BISMARCK, N.D. — North Dakota Gov. Jack Dalrymple intends to ask top U.S. energy and transportation officials about conflicting reports over the volatility of crude coming from the state's oil patch, he said Wednesday.

Dalrymple said he will question U.S. Energy Secretary Ernest Moniz and Transportation Secretary Anthony Foxx on a federal report when they're in Bismarck for a national energy policy conference on Friday.

The federal report, released earlier this year by the Pipeline and Hazardous Materials Safety Administration, says oil from North Dakota's prolific Bakken formation may be more flammable than other crudes. But a report funded by the North Dakota Petroleum Council and presented to the North Dakota Industrial Commission on Wednesday says Bakken oil is no more dangerous to transport by rail than other crudes and fuels.

Dalrymple chairs the commission that regulates the state's oil and gas industry, and Attorney General Wayne Stenehjem and Agriculture Commissioner Doug Goehring are its other members. All three are Republican.

Oil trains in the U.S. and Canada were involved in at least eight major accidents during the last year, including an explosion in Lac-Megantic, Quebec that killed 47. Other trains carrying Bakken crude have since derailed and caught fire in Alabama, North Dakota, Virginia and New Brunswick.

The petroleum council, which represents more than 500 companies working in North Dakota's oil patch, commissioned the $400,000 study of Bakken crude characteristics. The group said more than 150 oil samples were taken from well sites and rail facilities and sent to independent laboratories for analyses.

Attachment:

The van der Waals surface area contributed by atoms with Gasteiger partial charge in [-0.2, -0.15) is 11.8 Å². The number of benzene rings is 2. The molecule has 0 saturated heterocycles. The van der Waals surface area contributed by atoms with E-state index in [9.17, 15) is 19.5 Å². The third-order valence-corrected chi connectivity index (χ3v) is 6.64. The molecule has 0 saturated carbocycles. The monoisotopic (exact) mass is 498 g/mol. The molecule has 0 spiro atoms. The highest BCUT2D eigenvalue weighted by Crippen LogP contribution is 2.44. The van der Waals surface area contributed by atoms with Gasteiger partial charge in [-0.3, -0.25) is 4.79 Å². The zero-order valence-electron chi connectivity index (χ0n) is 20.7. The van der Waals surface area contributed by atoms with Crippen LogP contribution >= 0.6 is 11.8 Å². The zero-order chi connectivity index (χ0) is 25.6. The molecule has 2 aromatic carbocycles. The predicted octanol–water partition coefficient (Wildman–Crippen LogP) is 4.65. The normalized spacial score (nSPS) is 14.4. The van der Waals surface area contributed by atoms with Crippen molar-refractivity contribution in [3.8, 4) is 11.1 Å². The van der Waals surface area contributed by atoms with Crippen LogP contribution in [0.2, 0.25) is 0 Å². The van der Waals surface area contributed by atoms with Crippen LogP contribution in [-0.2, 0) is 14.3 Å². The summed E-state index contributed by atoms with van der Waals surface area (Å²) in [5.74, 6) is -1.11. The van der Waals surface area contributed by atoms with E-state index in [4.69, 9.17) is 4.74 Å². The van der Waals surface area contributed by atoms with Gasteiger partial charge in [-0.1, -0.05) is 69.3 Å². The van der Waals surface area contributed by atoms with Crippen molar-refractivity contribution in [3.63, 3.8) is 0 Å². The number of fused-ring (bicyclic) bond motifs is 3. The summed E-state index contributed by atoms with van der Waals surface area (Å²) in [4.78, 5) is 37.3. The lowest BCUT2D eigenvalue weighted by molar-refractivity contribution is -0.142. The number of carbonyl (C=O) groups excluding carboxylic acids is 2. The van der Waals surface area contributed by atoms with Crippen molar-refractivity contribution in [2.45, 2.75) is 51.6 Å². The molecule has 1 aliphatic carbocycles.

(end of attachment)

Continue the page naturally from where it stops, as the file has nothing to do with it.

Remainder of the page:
The results show Bakken oil is similar to light crudes produced elsewhere in the United States, with characteristics that fall well within the margin of safety for the current tank car fleet, said Dennis Sutton, a consultant for Turner, Mason & Co., a Dallas-based engineering firm commissioned to conduct the industry study.

"We did not cherry-pick the data," Sutton said. "It's all out there for review."

Sutton said the federal report "provides no supporting evidence" that Bakken crude is more volatile than other types of crudes.

Gordon Delcambre Jr., a spokesman for the Pipeline and Hazardous Materials Safety Administration, said Wednesday that the agency sticks by its study.

"Our report came to the conclusion that crude from the Bakken region tended to be more volatile and flammable," he said. "We will continue to do more crude sampling and we will report those results as we get them."

Delcambre said the agency has not yet reviewed the industry report.

Stenehjem wondered if Bakken crude was being unfairly singled out by federal regulators because of the spate of fiery train accidents involving the North Dakota-produced oil.

"They really do seem to be picking on us," he said.

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